Dublin boy (17) demanded €700 from woman and threatened to petrol bomb her home
The youth denied the charges and faced a hearing before Judge Paul Kelly, who held the State had proved its case against the youth.
A 17-year-old Dublin boy has been found guilty of an extortion attempt with threats to petrol bomb a mother's home.
The Dublin Children's Court heard the youth, who had previously been friendly with the victim's son, demanded money and a video games console.
He was charged under section 17 of the Public Order Act for making an unwarranted demand with menaces for €700 and a PlayStation.
He is also accused of threatening to damage her house in Blanchardstown in Dublin.
He denied the charges and faced a hearing before Judge Paul Kelly, who held the State had proved its case against the youth.
The victim told the court that there had been an earlier incident at her house in which her front window was smashed.
The defendant came to her house and told her, "I'm sorry that someone did that, smashed your window", and continued that her son owed him €700.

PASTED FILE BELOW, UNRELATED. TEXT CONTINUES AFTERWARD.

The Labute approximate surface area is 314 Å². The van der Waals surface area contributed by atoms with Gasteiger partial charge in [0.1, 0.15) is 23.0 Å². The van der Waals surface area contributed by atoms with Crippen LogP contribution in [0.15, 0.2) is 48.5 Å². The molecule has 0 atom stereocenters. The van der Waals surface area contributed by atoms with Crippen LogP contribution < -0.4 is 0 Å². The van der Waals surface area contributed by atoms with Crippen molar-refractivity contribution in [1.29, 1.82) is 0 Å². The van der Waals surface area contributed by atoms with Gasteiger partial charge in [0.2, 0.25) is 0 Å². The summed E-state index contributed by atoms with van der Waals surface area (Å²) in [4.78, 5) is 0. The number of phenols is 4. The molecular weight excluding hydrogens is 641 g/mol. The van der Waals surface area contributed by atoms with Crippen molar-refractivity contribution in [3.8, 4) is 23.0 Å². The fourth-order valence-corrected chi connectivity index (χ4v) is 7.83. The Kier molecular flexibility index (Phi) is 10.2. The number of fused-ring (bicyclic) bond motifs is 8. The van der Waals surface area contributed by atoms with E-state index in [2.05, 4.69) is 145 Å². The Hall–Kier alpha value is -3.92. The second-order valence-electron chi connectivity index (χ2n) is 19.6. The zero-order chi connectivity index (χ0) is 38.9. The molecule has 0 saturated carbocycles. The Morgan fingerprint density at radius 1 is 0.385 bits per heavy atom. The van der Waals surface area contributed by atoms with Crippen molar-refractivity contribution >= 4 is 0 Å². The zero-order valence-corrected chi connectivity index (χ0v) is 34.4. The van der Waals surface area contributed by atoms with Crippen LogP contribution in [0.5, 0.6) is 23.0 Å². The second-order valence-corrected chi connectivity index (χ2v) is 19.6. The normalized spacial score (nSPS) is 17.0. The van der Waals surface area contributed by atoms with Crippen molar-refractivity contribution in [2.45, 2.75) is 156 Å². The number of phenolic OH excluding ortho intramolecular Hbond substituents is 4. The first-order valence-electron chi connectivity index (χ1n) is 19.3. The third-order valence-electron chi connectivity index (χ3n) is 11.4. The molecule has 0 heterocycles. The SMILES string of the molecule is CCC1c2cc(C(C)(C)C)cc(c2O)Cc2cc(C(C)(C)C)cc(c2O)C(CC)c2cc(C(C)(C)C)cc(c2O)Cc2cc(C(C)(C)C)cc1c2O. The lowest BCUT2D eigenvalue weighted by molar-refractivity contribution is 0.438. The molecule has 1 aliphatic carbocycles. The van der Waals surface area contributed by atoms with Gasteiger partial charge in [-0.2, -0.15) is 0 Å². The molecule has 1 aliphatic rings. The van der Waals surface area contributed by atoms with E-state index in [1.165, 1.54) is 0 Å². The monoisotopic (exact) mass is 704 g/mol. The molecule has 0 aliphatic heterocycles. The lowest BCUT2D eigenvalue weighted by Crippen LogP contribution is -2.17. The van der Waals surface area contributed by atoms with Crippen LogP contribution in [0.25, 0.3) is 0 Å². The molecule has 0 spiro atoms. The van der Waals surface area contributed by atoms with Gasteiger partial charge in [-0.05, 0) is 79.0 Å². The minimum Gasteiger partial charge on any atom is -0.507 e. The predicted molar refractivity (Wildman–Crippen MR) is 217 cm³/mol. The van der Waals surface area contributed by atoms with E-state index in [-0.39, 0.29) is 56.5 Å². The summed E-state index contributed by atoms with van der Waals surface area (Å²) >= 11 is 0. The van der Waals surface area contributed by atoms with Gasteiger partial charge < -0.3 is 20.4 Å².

She alleged the youth then said that if he did not get the money and a PlayStation, "in the next 24 hours or I'm going to petrol bomb the house".
She told the court a second person was with the boy, but she added that he remained silent.
The teen had previously been friends with her son.
Asked how it made her feel, she replied: "Scared. I'm still scared."
Her father arrived to block up the broken window.
He told the court that he heard the teenage defendant saying his grandson owed money, but he told the boy the guards were on the way.
He said the teenager started to move on and said, "We'll be back; we'll petrol bomb the house".
The teen, in evidence, denied making the threat but claimed he had gone to the house after hearing a rumour and that people were saying he had broken her window.
He claimed he went there to say he did not do it and to clear his name. However, he denied making the threat and said the unidentified person with him spoke, "but I don't remember what he said".
Garda Katie Callaghan told the court she interviewed the teenage defendant who placed himself at the scene, but he made no admissions. He also told gardai the woman's son had fallen out with one of his friends, and "we don't talk anymore".
Judge Kelly found him guilty but noted he had no prior convictions and was still in education. The boy, accompanied to court by his mother, was remanded on bail pending preparing a pre-sentence probation report.
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